A National Public Health Framework for the Prevention and Control of Vector-Borne Diseases in Humans
Americans are at an increasing risk of vector-borne diseases, and the United States is not adequately prepared to respond to these threats.
A Coordinated Approach
To address the growing threat to public health, CDC, five federal departments, and the Environmental Protection Agency developed a joint National Public Health Framework for the Prevention and Control of Vector-Borne Diseases in Humans.
- Vision: A nation where vector-borne diseases no longer threaten human health and well-being.
- Mission: Protect people from illness, suffering, and death due to vector-borne diseases.
- Better understand when, where, and how people are exposed to and get sick or die from vector-borne diseases
- Develop, evaluate, and improve tools and guidance for the diagnosis and detection of vector-borne diseases
- Develop, evaluate, and improve tools and guidance for the prevention and control of vector-borne diseases
- Develop and assess drugs and treatment strategies for vector-borne diseases
- Disseminate and support the implementation of effective public health and vector control products, tools, and programs to prevent, detect, diagnose, and respond to vector-borne disease threats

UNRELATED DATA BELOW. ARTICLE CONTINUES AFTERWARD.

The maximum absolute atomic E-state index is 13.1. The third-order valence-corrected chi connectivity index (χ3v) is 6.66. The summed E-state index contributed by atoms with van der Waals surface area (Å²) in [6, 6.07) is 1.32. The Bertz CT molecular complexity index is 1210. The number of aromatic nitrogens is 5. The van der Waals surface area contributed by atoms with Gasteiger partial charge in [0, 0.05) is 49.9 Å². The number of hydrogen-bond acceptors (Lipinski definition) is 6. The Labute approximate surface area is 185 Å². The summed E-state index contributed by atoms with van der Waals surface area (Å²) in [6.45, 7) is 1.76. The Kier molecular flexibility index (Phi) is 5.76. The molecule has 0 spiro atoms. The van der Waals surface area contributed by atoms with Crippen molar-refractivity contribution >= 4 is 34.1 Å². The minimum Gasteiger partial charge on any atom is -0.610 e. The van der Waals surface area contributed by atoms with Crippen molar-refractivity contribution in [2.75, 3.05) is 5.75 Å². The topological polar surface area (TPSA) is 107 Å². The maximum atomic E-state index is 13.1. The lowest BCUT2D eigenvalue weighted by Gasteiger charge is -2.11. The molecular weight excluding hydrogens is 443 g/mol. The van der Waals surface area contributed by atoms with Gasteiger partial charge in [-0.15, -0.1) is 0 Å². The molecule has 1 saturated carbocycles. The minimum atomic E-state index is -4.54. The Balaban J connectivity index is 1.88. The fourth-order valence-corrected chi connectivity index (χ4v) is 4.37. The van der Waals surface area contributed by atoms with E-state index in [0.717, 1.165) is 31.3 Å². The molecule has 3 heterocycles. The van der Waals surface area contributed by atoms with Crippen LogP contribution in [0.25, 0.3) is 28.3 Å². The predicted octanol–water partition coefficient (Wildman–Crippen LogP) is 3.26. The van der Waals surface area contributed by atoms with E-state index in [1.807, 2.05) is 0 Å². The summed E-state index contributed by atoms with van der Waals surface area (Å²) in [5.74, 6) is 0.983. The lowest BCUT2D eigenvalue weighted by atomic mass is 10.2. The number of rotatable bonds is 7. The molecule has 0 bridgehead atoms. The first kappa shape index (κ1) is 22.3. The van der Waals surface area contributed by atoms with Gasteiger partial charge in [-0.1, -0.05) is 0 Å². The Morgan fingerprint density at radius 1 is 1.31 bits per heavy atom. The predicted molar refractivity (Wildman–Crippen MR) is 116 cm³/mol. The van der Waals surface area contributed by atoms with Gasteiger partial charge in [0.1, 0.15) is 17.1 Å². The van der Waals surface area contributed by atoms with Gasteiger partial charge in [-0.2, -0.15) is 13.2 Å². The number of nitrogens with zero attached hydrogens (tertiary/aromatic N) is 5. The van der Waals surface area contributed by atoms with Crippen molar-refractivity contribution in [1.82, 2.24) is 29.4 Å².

The National Framework details the strategic priorities of the federal government that will lay a framework for critical vector-borne disease prevention and control activities. However, the federal government cannot address the complex challenges presented by vector-borne diseases alone.
To successfully prevent and control vector-borne diseases in humans, a multidisciplinary set of stakeholders must be engaged, activated, and resourced. The stakeholders include the federal government; state, tribal, local, and territorial health departments; vector control agencies; healthcare providers; academic and industry partners; policy and decision-makers, including Congress and elected community leaders; public health partners, such as nonprofit organizations and associations of medical, entomological, and vector control professionals; and the public, including patients.